After the networking break there was a roundtable discussion looking to how “SoLoMo” is changing how the industry works and it’s futures. On stage was Reineke Reitsma of Forrester, Michael Oxfeldt of the Danish Broadcasting Association and Martin Lloyd of Greenpeace. For Greenpeace it’s all about connectivity with 19 million permission based contacts in social media globally, with the fastest growing relationships being mobile. Reineke added that particularly in emerging markets such as China and LATAM mobile is the only way forward. While Michael credits mobile with being able to provide purer insights based on the moment no recollection.
Understanding the consumer in the moment and tapping into their emotional and instinctive decision making processes.
Next up in the march of the massive titles was AJ Johnson with Brainjuicer. Who started not with an overview of the mobile market but with an overview of us. In a refreshing change Johnson started with the human brain and my favourite line of the conference so far: “We think less than we think we think”. Looking at mobile research with a behavioural economics spin Johnson states that mobile research is actually contextualised research. Allowing researchers to get a better overall view of respondents. Consumer insights was again an example, particulary the capacity for point of interest instant research.
The way you feel has a direct impact on how you behave, research still needs to catch up. But mobile presents an ideal tool to harness this.
A market research clients wish list. What is the role for mobile?
Edward Appleton of Avery Dennison kicked off the final session of the morning looking at the thoughts of clients when it comes to mobile research.
It’s obvious that mobile is taking off and changing the way we live. Remember reading the Sunday papers? Now it’s all on tap. And clients in general are methodology agnostic but there are some key aspects that need to be addressed:
- Impact in decision making
And as far as he’s concerned there are certainly some advantages with mobile as it is now. However, there are also some concerns:
- Less recall issues
- Shorter surveys – will benefit the industry as a whole forcing our hand.
- Contextual richness
- Engage younger target groups better
- Cost neutrality vs. traditional online
- Normative data – shorter questionnaires give more positive top box scores
- Richness of self-reported diagnostic data
- Screen size
- User experience
- Questionnaire length
The golden triangle of “better, faster, cheaper” is still a key evaluative for the method and in the future with smartphones enhanced functions and the opportunity for more engaging visual ways of collecting data mobile certainly has a place. But Edward went on to make it clear that there is still a place for traditional methods and that mobile will be no silver bullet but it will be game changer.
A new approach to mobile ethnography
After lunch we kicked off with Siamack Salari of EverydayLives and Peter Harrison of Brainjuicer. Looking at how mobile can change the way we carry out ethnographic research. The usual problem with video capture of respondent behaviours is that they often choose what they want to capture and have a habit of editing their behaviour. The old maxim comes into play: “we’re unreliable witnesses to our own behaviour”.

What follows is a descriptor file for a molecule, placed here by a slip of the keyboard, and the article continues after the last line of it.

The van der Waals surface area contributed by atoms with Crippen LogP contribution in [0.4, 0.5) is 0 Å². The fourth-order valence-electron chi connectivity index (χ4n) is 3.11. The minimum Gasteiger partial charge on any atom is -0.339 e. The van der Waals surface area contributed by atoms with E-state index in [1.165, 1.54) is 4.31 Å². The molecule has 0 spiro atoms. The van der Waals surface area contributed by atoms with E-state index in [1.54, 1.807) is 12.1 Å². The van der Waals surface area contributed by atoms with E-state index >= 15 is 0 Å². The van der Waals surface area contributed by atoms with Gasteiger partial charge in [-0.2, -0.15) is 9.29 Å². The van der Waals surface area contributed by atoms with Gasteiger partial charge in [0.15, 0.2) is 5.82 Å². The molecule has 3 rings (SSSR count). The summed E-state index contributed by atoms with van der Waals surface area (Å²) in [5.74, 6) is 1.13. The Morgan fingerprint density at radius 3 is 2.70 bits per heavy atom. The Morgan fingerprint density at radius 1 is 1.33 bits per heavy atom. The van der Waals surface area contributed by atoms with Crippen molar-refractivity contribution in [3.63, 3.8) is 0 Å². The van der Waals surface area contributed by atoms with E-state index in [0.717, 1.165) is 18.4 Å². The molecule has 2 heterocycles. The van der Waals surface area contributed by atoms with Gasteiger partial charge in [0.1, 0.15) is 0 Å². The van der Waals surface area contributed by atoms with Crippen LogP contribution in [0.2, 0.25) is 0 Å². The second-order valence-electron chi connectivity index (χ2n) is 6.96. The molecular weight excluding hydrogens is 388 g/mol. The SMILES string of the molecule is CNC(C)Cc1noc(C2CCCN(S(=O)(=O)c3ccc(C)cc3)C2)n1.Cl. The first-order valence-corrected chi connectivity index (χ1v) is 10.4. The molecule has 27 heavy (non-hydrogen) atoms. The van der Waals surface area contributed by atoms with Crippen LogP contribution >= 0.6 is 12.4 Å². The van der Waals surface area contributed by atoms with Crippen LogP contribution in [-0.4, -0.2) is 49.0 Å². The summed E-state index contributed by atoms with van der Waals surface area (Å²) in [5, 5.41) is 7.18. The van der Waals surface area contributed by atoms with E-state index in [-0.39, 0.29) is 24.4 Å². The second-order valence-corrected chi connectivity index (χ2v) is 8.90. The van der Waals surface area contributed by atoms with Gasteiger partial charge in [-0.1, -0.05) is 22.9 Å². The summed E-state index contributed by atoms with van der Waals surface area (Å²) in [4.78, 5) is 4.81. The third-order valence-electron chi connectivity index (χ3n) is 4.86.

In an effort to combat this Brainjuicer, in a recent study, decided to use a key informer, someone connected to the respondent to act as a moderator, so in effect having the data “peer review”
In referencing the case study, looking at why people eat and drink what they do, they showed how the sister of the respondent can add extra depth and context to the data collected, even able to provide historic reasons behind consumption behaviour through the informer. This has the obvious advantage of raising further questions and reaching deeper insights,
He left us with a final word “mobile ethnography is young. Have fun and make mistakes”.
Applying mobile research to “old fashioned” research approaches.
Jan Schöttelndreier of Cluetec was up next. Cluetec have been providing mobile research hardware and software for years now. Having started with the classic Palm Pilot. They provide alternatives for the pen and paper when it comes to CAPI and mobile CAPI research projects. In Jan’s presentation he provided a few tips on what to think about in terms of hardware when as a researcher we’re ordering it for projects.
- Look at basic requirements. These can be very different from paper and pencil in terms of time logistics and customs. For example, paper and pens are not very likely to be stopped by customs. However electronic goods have a host of surrounding issues.
- Consider the social and economic environment – it may not be ideal to use iPad 3’s for conducting research in Mexico City.
- Trade shows always have problems with internet connection, as do trains and hospitals, so think about whether you can record the data offline and upload at a more convenient time.
- Don’t think paper and pencil. Mobile devices now are small powerful computers use them as such, image, video, audio, QR codes etc. Improve data quality with crosschecking and additional questions. Interview instructions can be streamlined.
- Choose the right device, battery, screen size, weight etc. for use
- Also very flexible, questions can change mid-project
Identify the Customer journey to purchase using mobile to track consumer touch points with a brand.
Alistair Hill of OnDevice Research looked at the results of a recent media consumption study. In particular the tracking of consumer touch points in relation to point of sale. As we’ve heard a number of times today (and I’m sure we’ll hear it again before the end of tomorrow.) Phone penetration is huge and the majority of people have their phone on them at all times. Two key trends.